Monday, August 31, 2015

A couple of days ago a friend asked me what it is that I see in the bark of trees, especially eucalyptus trees, that keeps me coming back for a second or third or forty-fifth look.  It's hard to explain, but it's easy to demonstrate.  Maybe it's a matter of math.  Consider the number of trees in San Diego... and then in the world... and...

Sunday, August 30, 2015


I looked up from where I was working this afternoon and really saw what I had seen many times… books and stuff… and a photograph from a long time ago.  I don’t know who took the picture, probably around 1965, but I came across it in a box a couple of months ago and put it on a shelf near where I write… someplace where I could see it.  Today I glanced at it and then looked more closely at the books surrounding it… and then back at the photograph.  Wow!  We were young once, and our kids were young.  The picture was taken a few years before we went off to live in Singapore… That happened in 1969… It’s altogether appropriate that some of the books on the same shelf are about history.

Today I got the other pictures from a hillside… because they reminded me of eyes staring out from a hillside on the south side of Mission Valley.  I don’t know what they are or why they are there or how long they’ve been embedded in the hillside.  I believe they are very old, maybe many millions of years old. Nearby another eye peers out from a melaleuca tree from somewhere south of the equator on the other side of the world .   

The focus of the other picture is definitely now… a bee working a flower bush on this August afternoon.  LIFE IS GOOD!

Saturday, August 29, 2015

ALL GOD'S CREATURES...  After an hour at the Museum of Photographic Arts my friends and I had lunch at The Plaza de Panama in Balboa Park.  After Lunch I trudged across the Park to where I'd left the car, and I came across a group of people near the Science Museum giving people an opportunity to "play with" some creatures that I usually avoid like the plague. With camera in hand, how could I pass up the opportunity to get pictures!  Wow!  LIFE IS GOOD...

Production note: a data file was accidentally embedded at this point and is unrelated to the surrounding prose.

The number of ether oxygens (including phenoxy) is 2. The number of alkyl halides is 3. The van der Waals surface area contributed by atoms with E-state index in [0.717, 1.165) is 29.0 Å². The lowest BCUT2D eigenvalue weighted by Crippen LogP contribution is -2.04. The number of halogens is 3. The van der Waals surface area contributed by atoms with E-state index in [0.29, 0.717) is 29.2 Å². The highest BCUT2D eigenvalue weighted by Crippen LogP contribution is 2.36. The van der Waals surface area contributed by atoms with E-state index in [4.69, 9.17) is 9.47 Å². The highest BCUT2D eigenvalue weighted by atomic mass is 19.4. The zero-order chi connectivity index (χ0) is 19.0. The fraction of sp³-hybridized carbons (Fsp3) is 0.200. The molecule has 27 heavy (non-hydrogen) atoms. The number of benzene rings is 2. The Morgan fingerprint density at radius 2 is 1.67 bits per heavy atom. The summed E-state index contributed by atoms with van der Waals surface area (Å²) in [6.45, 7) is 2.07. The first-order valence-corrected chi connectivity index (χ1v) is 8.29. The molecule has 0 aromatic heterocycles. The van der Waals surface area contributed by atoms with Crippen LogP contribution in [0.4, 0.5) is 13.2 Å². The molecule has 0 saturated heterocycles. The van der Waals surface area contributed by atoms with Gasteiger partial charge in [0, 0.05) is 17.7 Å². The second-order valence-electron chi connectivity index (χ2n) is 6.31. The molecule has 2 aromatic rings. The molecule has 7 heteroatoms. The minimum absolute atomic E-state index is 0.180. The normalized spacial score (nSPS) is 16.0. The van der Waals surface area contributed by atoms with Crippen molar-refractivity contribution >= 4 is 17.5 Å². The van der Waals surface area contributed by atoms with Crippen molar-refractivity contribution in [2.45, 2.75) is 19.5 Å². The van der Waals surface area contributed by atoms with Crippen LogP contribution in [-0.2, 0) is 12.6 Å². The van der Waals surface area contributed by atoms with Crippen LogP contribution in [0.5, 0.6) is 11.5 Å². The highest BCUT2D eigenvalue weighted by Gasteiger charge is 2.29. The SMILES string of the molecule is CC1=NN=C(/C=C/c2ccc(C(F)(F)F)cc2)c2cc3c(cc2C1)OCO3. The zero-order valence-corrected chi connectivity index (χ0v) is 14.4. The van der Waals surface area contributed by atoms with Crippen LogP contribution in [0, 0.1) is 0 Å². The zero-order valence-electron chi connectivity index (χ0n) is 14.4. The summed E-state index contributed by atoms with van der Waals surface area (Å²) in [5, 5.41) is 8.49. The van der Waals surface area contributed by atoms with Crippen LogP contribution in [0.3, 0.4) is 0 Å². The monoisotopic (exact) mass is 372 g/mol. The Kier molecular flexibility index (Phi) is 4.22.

If you are interested in the exhibition at MOPA, get there in the next couple of weeks.  The show closes on the 13th of September.
Get information:

Friday, August 28, 2015

Went out walking in my neighborhood this afternoon, and found pictures worth keeping.  I don't know if that bird is a catbird, but I do know a catbird seat when I see one.  I also know the eucalyptus is the chameleon of trees... changes daily.  I couldn't resist taking this one out of its environment, suspending it, and surrounding it with blackness...  Then I found a bee busy at work in the middle of a bottle brush blossom near where I park my little green car. The bee ignored me.  The security guy who patrols our community during the day came over to see what I had found in the bottle brush tree. He is accustomed to seeing me poking around in bushes and aiming my camera at trees.  Good guy... When I got back home, I took a black and white photograph of what we would call in Arkansas our "front room." I thought black and white was appropriate remembering the importance of "front rooms" when there has been a death in the family.  I took Ed and Sam to the airport this morning for their sad trip to Detroit.  Their Dad died... and I am reminded that death is part of being alive, and that LIFE IS GOOD.

Thursday, August 27, 2015

A squirrel and a lizard (look for it) and the amazing fountain at the Eastern Edge of Balboa Park all with billowing beautiful clouds in the background... and downtown the carrion cactus around the corner from the building with crosses and homeless people lined on the shady side of a church...  Again a poem.  You make sense of it if you can.

Wednesday, August 26, 2015


All around are images that don’t make sense, 
that are spent or never had a value placed on them,
But Max is another story, a force of nature
who doesn’t like white trucks or shoes…

But that doesn’t keep Max from being lovable
when white trucks and shoes are hidden
behind whatever exists between him
and the rest of the world…

Tuesday, August 25, 2015

A Walk in the Park

A poem in ten stanzas

Monday, August 24, 2015